Michael Bergeron
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Nicolas Winding Refn’s The Neon Demon

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Nicolas Winding Refn never met a B-movie he didn’t like. His latest film, The Neon Demon, is steeped in genre references while coming across as inimitable.

Leon casino, An innocent teen (Elle Fanning) arrives in Hollywood and proceeds to take the modeling industry by storm while at the same time earning the enmity of her colleagues. Jena Malone, Abbey Lee and Bella Heathcote co-star with cameo appearances by Keanu Reeves as a sleazy motel manager, Christina Hendricks as an agency head and Alessandro Nivola as a fashion designer.the-neon-demon-9

Refn doesn’t serve up sadism or cinema of cruelty to his audience as, say, directors like Todd Solondz (Wiener-Dog) or Yorgos Lanthimos (The Lobster), yet his imagery is distinct and disturbing. Previous Refn films like Drive or Only God Forgives are more violent yet more accessible than Neon Demon.

Refn’s pacing is methodical while all the different elements combine to overwhelm the viewer with atmosphere. Cliff Martinez’s score utilizes what can only be called a pure expression of 1970s synthesizer sensibility. The cinematography of Natasha Braier keeps even daytime sequences in low-key lighting. Elliott Hostetter’s production design flourished with inventiveness whether it’s a run down motel room or a high gloss model runway.NEON-DEMON-THE-Still-4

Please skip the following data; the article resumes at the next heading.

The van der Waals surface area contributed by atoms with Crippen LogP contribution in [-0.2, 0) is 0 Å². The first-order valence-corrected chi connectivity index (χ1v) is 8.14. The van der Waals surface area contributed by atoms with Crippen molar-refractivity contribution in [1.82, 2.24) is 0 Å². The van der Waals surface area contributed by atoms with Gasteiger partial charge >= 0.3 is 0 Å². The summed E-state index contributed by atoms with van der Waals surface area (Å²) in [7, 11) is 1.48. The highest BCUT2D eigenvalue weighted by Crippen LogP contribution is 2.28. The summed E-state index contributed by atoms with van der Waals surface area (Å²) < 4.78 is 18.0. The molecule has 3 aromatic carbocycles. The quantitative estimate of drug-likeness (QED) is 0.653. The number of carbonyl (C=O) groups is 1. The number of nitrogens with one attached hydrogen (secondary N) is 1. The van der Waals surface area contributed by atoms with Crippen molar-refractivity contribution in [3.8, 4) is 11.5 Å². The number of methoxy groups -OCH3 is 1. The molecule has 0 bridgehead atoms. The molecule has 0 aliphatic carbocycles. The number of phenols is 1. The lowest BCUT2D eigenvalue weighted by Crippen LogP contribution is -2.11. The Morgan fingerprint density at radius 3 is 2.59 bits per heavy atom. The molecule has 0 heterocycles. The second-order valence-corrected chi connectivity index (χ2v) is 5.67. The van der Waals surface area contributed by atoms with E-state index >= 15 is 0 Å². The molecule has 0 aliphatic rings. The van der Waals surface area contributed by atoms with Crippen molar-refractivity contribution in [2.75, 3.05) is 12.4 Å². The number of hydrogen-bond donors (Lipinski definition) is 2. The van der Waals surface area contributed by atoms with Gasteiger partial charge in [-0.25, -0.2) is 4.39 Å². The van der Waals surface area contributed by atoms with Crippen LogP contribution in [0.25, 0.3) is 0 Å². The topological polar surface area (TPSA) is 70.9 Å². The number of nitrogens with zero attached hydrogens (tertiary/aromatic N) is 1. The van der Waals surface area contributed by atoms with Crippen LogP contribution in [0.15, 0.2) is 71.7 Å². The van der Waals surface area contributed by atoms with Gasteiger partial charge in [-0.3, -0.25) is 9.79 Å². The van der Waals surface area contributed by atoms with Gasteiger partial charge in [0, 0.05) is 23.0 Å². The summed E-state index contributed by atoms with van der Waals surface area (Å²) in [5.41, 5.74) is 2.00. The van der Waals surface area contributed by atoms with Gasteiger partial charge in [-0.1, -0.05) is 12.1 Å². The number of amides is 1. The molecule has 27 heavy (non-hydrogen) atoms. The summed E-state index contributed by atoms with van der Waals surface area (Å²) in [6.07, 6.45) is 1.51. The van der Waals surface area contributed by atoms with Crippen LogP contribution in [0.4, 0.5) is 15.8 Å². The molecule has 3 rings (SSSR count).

Despite the pure visual beauty of the film, there’s a severity to the plot that demands an appreciative audience. Too atrocious for the art house crowd, yet not gory enough for horror mavens, The Neon Demon has a singular agenda that will lend it cult status to the knowledgeable few.

Fanning finds herself besieged by jealousy from her cohorts because of her youth and natural beauty. But once a person finds success in Refn’s twisted landscape, can vampirism, necrophilia and backstabbing be far behind?

“The Neon Demon” opens this Friday.